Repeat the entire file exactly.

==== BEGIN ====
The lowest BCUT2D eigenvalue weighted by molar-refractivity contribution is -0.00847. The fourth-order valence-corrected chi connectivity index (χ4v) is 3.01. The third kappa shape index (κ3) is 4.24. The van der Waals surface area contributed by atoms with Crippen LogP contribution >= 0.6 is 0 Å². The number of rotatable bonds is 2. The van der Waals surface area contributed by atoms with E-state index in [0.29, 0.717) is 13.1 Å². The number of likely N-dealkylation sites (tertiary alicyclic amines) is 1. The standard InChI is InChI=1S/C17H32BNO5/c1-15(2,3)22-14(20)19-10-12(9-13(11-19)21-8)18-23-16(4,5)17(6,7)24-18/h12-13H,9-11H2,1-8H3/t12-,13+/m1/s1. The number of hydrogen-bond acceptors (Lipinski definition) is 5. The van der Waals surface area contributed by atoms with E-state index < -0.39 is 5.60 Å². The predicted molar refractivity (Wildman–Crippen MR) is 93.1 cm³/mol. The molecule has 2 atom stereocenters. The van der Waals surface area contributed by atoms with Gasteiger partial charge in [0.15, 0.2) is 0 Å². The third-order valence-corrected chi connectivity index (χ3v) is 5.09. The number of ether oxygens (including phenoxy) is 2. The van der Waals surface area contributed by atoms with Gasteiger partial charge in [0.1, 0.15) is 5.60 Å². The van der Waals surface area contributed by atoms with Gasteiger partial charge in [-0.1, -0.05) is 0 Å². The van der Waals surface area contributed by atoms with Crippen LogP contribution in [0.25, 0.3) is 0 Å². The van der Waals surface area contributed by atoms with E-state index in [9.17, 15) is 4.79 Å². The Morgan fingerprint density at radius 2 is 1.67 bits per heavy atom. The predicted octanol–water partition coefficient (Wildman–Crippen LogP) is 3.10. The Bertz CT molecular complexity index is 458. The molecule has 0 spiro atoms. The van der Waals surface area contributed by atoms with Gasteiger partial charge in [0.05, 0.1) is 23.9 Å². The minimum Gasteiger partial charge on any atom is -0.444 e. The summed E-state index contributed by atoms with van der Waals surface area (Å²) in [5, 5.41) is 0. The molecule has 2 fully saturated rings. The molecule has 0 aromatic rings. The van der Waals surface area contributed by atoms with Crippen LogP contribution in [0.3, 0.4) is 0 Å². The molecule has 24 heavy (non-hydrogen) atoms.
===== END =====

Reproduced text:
The lowest BCUT2D eigenvalue weighted by molar-refractivity contribution is -0.00847. The fourth-order valence-corrected chi connectivity index (χ4v) is 3.01. The third kappa shape index (κ3) is 4.24. The van der Waals surface area contributed by atoms with Crippen LogP contribution >= 0.6 is 0 Å². The number of rotatable bonds is 2. The van der Waals surface area contributed by atoms with E-state index in [0.29, 0.717) is 13.1 Å². The number of likely N-dealkylation sites (tertiary alicyclic amines) is 1. The standard InChI is InChI=1S/C17H32BNO5/c1-15(2,3)22-14(20)19-10-12(9-13(11-19)21-8)18-23-16(4,5)17(6,7)24-18/h12-13H,9-11H2,1-8H3/t12-,13+/m1/s1. The number of hydrogen-bond acceptors (Lipinski definition) is 5. The van der Waals surface area contributed by atoms with E-state index < -0.39 is 5.60 Å². The predicted molar refractivity (Wildman–Crippen MR) is 93.1 cm³/mol. The molecule has 2 atom stereocenters. The van der Waals surface area contributed by atoms with Gasteiger partial charge in [0.15, 0.2) is 0 Å². The third-order valence-corrected chi connectivity index (χ3v) is 5.09. The number of ether oxygens (including phenoxy) is 2. The van der Waals surface area contributed by atoms with Gasteiger partial charge in [0.1, 0.15) is 5.60 Å². The van der Waals surface area contributed by atoms with Gasteiger partial charge in [-0.1, -0.05) is 0 Å². The van der Waals surface area contributed by atoms with Crippen LogP contribution in [0.25, 0.3) is 0 Å². The van der Waals surface area contributed by atoms with E-state index in [9.17, 15) is 4.79 Å². The Morgan fingerprint density at radius 2 is 1.67 bits per heavy atom. The predicted octanol–water partition coefficient (Wildman–Crippen LogP) is 3.10. The Bertz CT molecular complexity index is 458. The molecule has 0 spiro atoms. The van der Waals surface area contributed by atoms with Gasteiger partial charge in [0.05, 0.1) is 23.9 Å². The minimum Gasteiger partial charge on any atom is -0.444 e. The summed E-state index contributed by atoms with van der Waals surface area (Å²) in [5, 5.41) is 0. The molecule has 2 fully saturated rings. The molecule has 0 aromatic rings. The van der Waals surface area contributed by atoms with Crippen LogP contribution in [0.3, 0.4) is 0 Å². The molecule has 24 heavy (non-hydrogen) atoms.